What is the HIPAA Double Lock Rule?

Many people involved in HIPAA compliance talk about something called the “double lock rule.” When they are asked to explain what this means, these people will claim that HIPAA requires two layers of protection of PHI. In the case of physical PHI, for example, someone will tell you that the “double lock” rule requires that PHI be locked in a filing cabinet (layer #1), and, that the filing cabinet be kept in a locked room. The idea of a double lock rule appeals to common sense in many situations. However, the rule does not actually exist. The HIPAA regulations do not require a “double protection” of PHI in the manner described above. What the regulations do require is that an organization implement security measures that are reasonable and appropriate under the circumstances. In some circumstances, a double lock-type mechanism is reasonable and appropriate. In other circumstances, though, it is not. More about the double lock rule, and why it is a misnomer, is discussed below.

HIPAA Double Lock Rule and the HIPAA Privacy Rule 

HIPAA Double Lock Rule

The HIPAA Privacy Rule contains an administrative requirement. Under this requirement, covered entities must have in place appropriate administrative, technical, and physical safeguards to protect the privacy of protected health information (PHI). There are two things a provider must do to ensure compliance with this requirement:

  1. The provider must reasonably safeguard protected health information from any intentional or unintentional use or disclosure that is in violation of the standards, implementation specifications, or other requirements of the HIPAA Privacy Rule; and
  2. The provider must reasonably safeguard PHI to limit incidental uses or disclosures made pursuant to an otherwise permitted or required use or disclosure.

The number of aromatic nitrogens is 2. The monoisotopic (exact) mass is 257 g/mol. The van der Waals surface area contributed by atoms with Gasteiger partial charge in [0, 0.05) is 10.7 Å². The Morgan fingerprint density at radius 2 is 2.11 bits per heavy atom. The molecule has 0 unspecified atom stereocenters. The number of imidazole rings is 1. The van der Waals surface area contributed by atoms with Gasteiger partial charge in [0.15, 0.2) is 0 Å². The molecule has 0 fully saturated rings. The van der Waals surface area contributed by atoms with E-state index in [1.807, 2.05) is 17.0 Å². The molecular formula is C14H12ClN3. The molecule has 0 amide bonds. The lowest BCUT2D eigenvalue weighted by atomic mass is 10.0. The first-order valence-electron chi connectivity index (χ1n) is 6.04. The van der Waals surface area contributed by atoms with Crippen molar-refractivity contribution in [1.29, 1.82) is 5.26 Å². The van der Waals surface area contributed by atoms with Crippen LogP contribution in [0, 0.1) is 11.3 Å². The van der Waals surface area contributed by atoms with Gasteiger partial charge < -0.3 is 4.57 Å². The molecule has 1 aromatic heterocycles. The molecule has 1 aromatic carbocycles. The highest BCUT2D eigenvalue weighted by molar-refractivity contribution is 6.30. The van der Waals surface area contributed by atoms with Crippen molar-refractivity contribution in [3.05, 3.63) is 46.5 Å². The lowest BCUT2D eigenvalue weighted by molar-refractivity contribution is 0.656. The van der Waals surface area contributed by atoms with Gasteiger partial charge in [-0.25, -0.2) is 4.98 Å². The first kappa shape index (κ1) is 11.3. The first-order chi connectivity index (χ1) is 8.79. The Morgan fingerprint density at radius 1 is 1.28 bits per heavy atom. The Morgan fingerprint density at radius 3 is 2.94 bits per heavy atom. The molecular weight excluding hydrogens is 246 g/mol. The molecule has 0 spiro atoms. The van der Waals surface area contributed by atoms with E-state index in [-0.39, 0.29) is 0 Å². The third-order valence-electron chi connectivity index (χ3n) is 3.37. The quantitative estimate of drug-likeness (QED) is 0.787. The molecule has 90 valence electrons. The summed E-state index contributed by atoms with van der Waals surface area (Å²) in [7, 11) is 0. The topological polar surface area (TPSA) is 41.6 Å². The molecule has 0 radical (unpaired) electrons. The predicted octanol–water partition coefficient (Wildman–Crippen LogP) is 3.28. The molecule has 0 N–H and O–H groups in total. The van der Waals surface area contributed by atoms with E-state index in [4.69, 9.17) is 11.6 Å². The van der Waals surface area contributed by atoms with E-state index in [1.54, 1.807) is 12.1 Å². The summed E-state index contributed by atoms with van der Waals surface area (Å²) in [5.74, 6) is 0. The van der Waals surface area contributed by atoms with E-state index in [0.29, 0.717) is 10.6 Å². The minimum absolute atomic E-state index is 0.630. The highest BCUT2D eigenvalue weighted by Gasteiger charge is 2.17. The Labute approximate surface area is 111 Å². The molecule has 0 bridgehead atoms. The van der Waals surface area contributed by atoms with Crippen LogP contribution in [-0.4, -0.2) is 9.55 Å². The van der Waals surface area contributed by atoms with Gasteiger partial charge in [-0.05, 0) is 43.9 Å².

Notice how the phrase “HIPAA double lock rule” appears nowhere in this administrative requirement. This is not an accident. 

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When the Department of Health and Human Services created the administrative requirement (45 CFR 164.530c), it clarified what the provision means:

“We require covered entities to maintain safeguards adequate for their operations, but do not require that specific technologies be used to do so. Safeguards need not be expensive or high-tech to be effective. Sometimes, it is an adequate safeguard to put a lock on a door and only give the keys to those who need access… we do not require covered entities to guarantee the safety of protected health information against all assaults. This requirement is flexible and scalable to allow implementation of required safeguards at a reasonable cost.”

As this explanation makes clear, there is no “magic bullet” or HIPAA double lock safeguard that will either guarantee compliance or render an organization non-compliant. What is required is that a provider maintain an effective safeguard. “Effective” means “effective under the circumstances.” Providers are neither required to bankrupt themselves nor use any and all high-tech gadgetry available to be in compliance with the administrative requirement. 

Instead of demanding a HIPAA double lock rule, HHS requires healthcare professionals to observe a rule of reason. 

This means that an organization must use methods that are reasonable and appropriate, given the size and the complexity of their operations, to:

Examples of safeguards that HHS has deemed to be reasonable include:

  • Speaking quietly when discussing a patient’s condition with family members in a waiting room or other public area;
  • Avoiding using patients’ names in public hallways and elevators, and posting signs to remind employees to protect patient confidentiality; and
  • Isolating or locking file cabinets or records rooms.

HIPAA Double Lock Rule and the Minimum Necessary Standard

Regardless of what reasonable safeguards you implement, you should make sure that the measures comply with the minimum necessary standard. The minimum necessary standard requires that staff members only be given access to PHI to the extent necessary to perform their job duties. These job duties include patient care, billing, and healthcare operations. When developing safeguards to protect the Privacy Rule, providers should ensure that their workforce receives the least amount of access to PHI that is necessary to perform their job duties. Giving any additional access would increase the risk of unauthorized intentional or unintentional use.